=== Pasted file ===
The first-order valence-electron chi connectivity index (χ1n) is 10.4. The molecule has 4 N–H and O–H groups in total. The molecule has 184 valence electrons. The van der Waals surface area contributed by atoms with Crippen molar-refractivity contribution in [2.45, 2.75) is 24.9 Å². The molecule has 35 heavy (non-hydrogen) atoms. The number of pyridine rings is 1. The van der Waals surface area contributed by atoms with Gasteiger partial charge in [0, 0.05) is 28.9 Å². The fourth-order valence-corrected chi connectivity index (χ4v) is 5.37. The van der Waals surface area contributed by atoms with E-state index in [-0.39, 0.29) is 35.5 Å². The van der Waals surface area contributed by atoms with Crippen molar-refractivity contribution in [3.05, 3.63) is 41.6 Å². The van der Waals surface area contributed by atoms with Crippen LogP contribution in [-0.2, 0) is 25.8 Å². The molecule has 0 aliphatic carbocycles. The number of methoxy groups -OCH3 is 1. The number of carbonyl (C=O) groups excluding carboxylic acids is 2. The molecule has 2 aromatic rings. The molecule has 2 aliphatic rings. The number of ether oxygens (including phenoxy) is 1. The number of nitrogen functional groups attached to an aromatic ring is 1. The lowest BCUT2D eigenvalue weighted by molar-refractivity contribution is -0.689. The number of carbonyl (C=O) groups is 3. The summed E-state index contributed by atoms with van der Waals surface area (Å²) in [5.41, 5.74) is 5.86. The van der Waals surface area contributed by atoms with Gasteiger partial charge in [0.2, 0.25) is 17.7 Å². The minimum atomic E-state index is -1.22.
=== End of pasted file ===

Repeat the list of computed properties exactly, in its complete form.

The first-order valence-electron chi connectivity index (χ1n) is 10.4. The molecule has 4 N–H and O–H groups in total. The molecule has 184 valence electrons. The van der Waals surface area contributed by atoms with Crippen molar-refractivity contribution in [2.45, 2.75) is 24.9 Å². The molecule has 35 heavy (non-hydrogen) atoms. The number of pyridine rings is 1. The van der Waals surface area contributed by atoms with Gasteiger partial charge in [0, 0.05) is 28.9 Å². The fourth-order valence-corrected chi connectivity index (χ4v) is 5.37. The van der Waals surface area contributed by atoms with E-state index in [-0.39, 0.29) is 35.5 Å². The van der Waals surface area contributed by atoms with Crippen molar-refractivity contribution in [3.05, 3.63) is 41.6 Å². The van der Waals surface area contributed by atoms with Crippen LogP contribution in [-0.2, 0) is 25.8 Å². The molecule has 0 aliphatic carbocycles. The number of methoxy groups -OCH3 is 1. The number of carbonyl (C=O) groups excluding carboxylic acids is 2. The molecule has 2 aromatic rings. The molecule has 2 aliphatic rings. The number of ether oxygens (including phenoxy) is 1. The number of nitrogen functional groups attached to an aromatic ring is 1. The lowest BCUT2D eigenvalue weighted by molar-refractivity contribution is -0.689. The number of carbonyl (C=O) groups is 3. The summed E-state index contributed by atoms with van der Waals surface area (Å²) in [5.41, 5.74) is 5.86. The van der Waals surface area contributed by atoms with Gasteiger partial charge in [0.2, 0.25) is 17.7 Å². The minimum atomic E-state index is -1.22.